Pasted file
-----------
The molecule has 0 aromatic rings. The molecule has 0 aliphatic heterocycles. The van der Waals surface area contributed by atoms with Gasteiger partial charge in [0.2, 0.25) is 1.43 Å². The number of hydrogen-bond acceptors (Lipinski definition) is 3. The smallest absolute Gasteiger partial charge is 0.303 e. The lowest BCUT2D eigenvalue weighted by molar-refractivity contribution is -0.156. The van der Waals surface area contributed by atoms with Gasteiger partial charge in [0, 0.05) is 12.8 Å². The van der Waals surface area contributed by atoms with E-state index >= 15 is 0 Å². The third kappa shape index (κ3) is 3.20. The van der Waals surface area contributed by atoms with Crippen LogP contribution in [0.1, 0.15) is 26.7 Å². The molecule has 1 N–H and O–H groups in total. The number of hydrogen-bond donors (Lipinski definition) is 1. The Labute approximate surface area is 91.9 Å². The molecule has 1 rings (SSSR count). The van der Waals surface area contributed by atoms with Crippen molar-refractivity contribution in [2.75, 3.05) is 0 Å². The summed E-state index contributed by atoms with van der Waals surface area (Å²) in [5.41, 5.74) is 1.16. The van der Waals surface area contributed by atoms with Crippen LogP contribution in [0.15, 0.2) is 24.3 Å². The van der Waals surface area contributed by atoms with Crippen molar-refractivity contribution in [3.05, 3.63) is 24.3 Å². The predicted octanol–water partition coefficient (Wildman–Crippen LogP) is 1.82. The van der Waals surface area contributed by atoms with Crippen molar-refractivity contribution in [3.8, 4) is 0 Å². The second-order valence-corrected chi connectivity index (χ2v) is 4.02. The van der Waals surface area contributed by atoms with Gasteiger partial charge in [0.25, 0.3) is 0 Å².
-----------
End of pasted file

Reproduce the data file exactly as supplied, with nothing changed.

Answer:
The molecule has 0 aromatic rings. The molecule has 0 aliphatic heterocycles. The van der Waals surface area contributed by atoms with Gasteiger partial charge in [0.2, 0.25) is 1.43 Å². The number of hydrogen-bond acceptors (Lipinski definition) is 3. The smallest absolute Gasteiger partial charge is 0.303 e. The lowest BCUT2D eigenvalue weighted by molar-refractivity contribution is -0.156. The van der Waals surface area contributed by atoms with Gasteiger partial charge in [0, 0.05) is 12.8 Å². The van der Waals surface area contributed by atoms with E-state index >= 15 is 0 Å². The third kappa shape index (κ3) is 3.20. The van der Waals surface area contributed by atoms with Crippen LogP contribution in [0.1, 0.15) is 26.7 Å². The molecule has 1 N–H and O–H groups in total. The number of hydrogen-bond donors (Lipinski definition) is 1. The Labute approximate surface area is 91.9 Å². The molecule has 1 rings (SSSR count). The van der Waals surface area contributed by atoms with Crippen molar-refractivity contribution in [2.75, 3.05) is 0 Å². The summed E-state index contributed by atoms with van der Waals surface area (Å²) in [5.41, 5.74) is 1.16. The van der Waals surface area contributed by atoms with Crippen LogP contribution in [0.15, 0.2) is 24.3 Å². The van der Waals surface area contributed by atoms with Crippen molar-refractivity contribution in [3.05, 3.63) is 24.3 Å². The predicted octanol–water partition coefficient (Wildman–Crippen LogP) is 1.82. The van der Waals surface area contributed by atoms with Crippen molar-refractivity contribution in [3.8, 4) is 0 Å². The second-order valence-corrected chi connectivity index (χ2v) is 4.02. The van der Waals surface area contributed by atoms with Gasteiger partial charge in [0.25, 0.3) is 0 Å².